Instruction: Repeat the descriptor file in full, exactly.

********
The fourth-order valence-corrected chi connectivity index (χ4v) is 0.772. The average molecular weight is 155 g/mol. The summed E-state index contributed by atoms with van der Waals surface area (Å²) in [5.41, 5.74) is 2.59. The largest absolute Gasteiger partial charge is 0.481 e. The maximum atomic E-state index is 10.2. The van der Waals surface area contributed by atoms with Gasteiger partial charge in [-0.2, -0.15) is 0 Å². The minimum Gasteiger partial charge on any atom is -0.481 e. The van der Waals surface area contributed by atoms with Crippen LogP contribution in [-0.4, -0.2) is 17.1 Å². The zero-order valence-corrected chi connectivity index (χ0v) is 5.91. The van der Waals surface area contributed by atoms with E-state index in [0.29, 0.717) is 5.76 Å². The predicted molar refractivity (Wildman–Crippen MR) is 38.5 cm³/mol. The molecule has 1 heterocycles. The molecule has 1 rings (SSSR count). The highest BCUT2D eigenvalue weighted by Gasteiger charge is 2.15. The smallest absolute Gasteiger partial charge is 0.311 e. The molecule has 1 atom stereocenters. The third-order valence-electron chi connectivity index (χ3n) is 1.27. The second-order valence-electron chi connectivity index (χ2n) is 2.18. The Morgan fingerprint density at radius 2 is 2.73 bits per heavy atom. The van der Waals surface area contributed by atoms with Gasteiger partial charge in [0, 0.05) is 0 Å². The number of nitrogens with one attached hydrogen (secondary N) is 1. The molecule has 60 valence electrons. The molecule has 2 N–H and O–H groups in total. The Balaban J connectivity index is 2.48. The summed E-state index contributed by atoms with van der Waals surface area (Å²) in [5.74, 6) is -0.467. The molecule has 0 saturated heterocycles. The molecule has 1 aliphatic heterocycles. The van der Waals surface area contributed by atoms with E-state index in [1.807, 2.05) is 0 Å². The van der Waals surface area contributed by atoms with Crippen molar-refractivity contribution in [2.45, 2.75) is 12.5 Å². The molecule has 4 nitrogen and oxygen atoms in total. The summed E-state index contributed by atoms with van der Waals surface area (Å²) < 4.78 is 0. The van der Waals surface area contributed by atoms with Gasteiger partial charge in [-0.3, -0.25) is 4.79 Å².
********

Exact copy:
The fourth-order valence-corrected chi connectivity index (χ4v) is 0.772. The average molecular weight is 155 g/mol. The summed E-state index contributed by atoms with van der Waals surface area (Å²) in [5.41, 5.74) is 2.59. The largest absolute Gasteiger partial charge is 0.481 e. The maximum atomic E-state index is 10.2. The van der Waals surface area contributed by atoms with Gasteiger partial charge in [-0.2, -0.15) is 0 Å². The minimum Gasteiger partial charge on any atom is -0.481 e. The van der Waals surface area contributed by atoms with Crippen LogP contribution in [-0.4, -0.2) is 17.1 Å². The zero-order valence-corrected chi connectivity index (χ0v) is 5.91. The van der Waals surface area contributed by atoms with E-state index in [0.29, 0.717) is 5.76 Å². The predicted molar refractivity (Wildman–Crippen MR) is 38.5 cm³/mol. The molecule has 1 heterocycles. The molecule has 1 rings (SSSR count). The highest BCUT2D eigenvalue weighted by Gasteiger charge is 2.15. The smallest absolute Gasteiger partial charge is 0.311 e. The molecule has 1 atom stereocenters. The third-order valence-electron chi connectivity index (χ3n) is 1.27. The second-order valence-electron chi connectivity index (χ2n) is 2.18. The Morgan fingerprint density at radius 2 is 2.73 bits per heavy atom. The van der Waals surface area contributed by atoms with Gasteiger partial charge in [0, 0.05) is 0 Å². The number of nitrogens with one attached hydrogen (secondary N) is 1. The molecule has 60 valence electrons. The molecule has 2 N–H and O–H groups in total. The Balaban J connectivity index is 2.48. The summed E-state index contributed by atoms with van der Waals surface area (Å²) in [5.74, 6) is -0.467. The molecule has 0 saturated heterocycles. The molecule has 1 aliphatic heterocycles. The van der Waals surface area contributed by atoms with E-state index in [1.807, 2.05) is 0 Å². The van der Waals surface area contributed by atoms with Crippen molar-refractivity contribution in [2.45, 2.75) is 12.5 Å². The molecule has 4 nitrogen and oxygen atoms in total. The summed E-state index contributed by atoms with van der Waals surface area (Å²) < 4.78 is 0. The van der Waals surface area contributed by atoms with Gasteiger partial charge in [-0.3, -0.25) is 4.79 Å².